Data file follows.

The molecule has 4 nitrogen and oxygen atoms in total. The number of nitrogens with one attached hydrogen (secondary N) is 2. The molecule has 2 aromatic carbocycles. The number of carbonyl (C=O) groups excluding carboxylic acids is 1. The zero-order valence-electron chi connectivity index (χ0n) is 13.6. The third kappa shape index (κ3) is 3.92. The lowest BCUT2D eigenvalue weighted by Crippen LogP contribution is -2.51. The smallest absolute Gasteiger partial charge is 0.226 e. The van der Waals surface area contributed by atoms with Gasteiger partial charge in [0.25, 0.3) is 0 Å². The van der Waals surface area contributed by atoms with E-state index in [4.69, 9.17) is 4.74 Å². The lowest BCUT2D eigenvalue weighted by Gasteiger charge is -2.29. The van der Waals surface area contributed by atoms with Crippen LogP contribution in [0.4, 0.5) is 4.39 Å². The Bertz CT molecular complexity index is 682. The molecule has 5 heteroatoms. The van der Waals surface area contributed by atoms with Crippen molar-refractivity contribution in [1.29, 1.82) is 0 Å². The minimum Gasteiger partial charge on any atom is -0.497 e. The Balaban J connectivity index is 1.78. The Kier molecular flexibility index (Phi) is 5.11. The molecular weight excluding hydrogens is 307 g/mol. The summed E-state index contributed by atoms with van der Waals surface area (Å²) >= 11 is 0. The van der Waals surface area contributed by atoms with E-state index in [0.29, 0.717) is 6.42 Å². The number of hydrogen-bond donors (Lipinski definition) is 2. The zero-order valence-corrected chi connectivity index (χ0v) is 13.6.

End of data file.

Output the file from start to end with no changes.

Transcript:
The molecule has 4 nitrogen and oxygen atoms in total. The number of nitrogens with one attached hydrogen (secondary N) is 2. The molecule has 2 aromatic carbocycles. The number of carbonyl (C=O) groups excluding carboxylic acids is 1. The zero-order valence-electron chi connectivity index (χ0n) is 13.6. The third kappa shape index (κ3) is 3.92. The lowest BCUT2D eigenvalue weighted by Crippen LogP contribution is -2.51. The smallest absolute Gasteiger partial charge is 0.226 e. The van der Waals surface area contributed by atoms with Gasteiger partial charge in [0.25, 0.3) is 0 Å². The van der Waals surface area contributed by atoms with E-state index in [4.69, 9.17) is 4.74 Å². The lowest BCUT2D eigenvalue weighted by Gasteiger charge is -2.29. The van der Waals surface area contributed by atoms with Crippen LogP contribution in [0.4, 0.5) is 4.39 Å². The Bertz CT molecular complexity index is 682. The molecule has 5 heteroatoms. The van der Waals surface area contributed by atoms with Crippen molar-refractivity contribution in [1.29, 1.82) is 0 Å². The minimum Gasteiger partial charge on any atom is -0.497 e. The Balaban J connectivity index is 1.78. The Kier molecular flexibility index (Phi) is 5.11. The molecular weight excluding hydrogens is 307 g/mol. The summed E-state index contributed by atoms with van der Waals surface area (Å²) >= 11 is 0. The van der Waals surface area contributed by atoms with E-state index in [0.29, 0.717) is 6.42 Å². The number of hydrogen-bond donors (Lipinski definition) is 2. The zero-order valence-corrected chi connectivity index (χ0v) is 13.6.